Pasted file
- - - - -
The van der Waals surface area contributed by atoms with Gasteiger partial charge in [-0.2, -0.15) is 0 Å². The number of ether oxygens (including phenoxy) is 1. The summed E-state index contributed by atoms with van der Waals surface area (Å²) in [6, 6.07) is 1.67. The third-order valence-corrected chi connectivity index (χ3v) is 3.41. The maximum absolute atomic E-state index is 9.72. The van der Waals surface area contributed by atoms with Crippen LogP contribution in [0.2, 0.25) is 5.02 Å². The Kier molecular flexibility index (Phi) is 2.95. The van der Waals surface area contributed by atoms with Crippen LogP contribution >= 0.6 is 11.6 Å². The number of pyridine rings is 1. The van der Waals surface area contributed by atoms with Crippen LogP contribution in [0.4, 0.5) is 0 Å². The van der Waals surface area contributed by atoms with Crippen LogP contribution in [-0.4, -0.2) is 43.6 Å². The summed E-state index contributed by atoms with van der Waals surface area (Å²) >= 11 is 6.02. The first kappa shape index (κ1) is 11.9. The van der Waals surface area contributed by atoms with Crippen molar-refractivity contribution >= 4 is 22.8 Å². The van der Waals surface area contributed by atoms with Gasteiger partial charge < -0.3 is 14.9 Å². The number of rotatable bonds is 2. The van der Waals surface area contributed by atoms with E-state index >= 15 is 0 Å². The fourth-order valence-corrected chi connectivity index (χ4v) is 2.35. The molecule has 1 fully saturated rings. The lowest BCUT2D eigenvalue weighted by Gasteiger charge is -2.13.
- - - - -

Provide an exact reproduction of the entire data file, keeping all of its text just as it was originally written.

The van der Waals surface area contributed by atoms with Gasteiger partial charge in [-0.2, -0.15) is 0 Å². The number of ether oxygens (including phenoxy) is 1. The summed E-state index contributed by atoms with van der Waals surface area (Å²) in [6, 6.07) is 1.67. The third-order valence-corrected chi connectivity index (χ3v) is 3.41. The maximum absolute atomic E-state index is 9.72. The van der Waals surface area contributed by atoms with Crippen LogP contribution in [0.2, 0.25) is 5.02 Å². The Kier molecular flexibility index (Phi) is 2.95. The van der Waals surface area contributed by atoms with Crippen LogP contribution >= 0.6 is 11.6 Å². The number of pyridine rings is 1. The van der Waals surface area contributed by atoms with Crippen LogP contribution in [0.4, 0.5) is 0 Å². The van der Waals surface area contributed by atoms with Crippen LogP contribution in [-0.4, -0.2) is 43.6 Å². The summed E-state index contributed by atoms with van der Waals surface area (Å²) >= 11 is 6.02. The first kappa shape index (κ1) is 11.9. The van der Waals surface area contributed by atoms with Crippen molar-refractivity contribution >= 4 is 22.8 Å². The van der Waals surface area contributed by atoms with Gasteiger partial charge < -0.3 is 14.9 Å². The number of rotatable bonds is 2. The van der Waals surface area contributed by atoms with E-state index >= 15 is 0 Å². The fourth-order valence-corrected chi connectivity index (χ4v) is 2.35. The molecule has 1 fully saturated rings. The lowest BCUT2D eigenvalue weighted by Gasteiger charge is -2.13.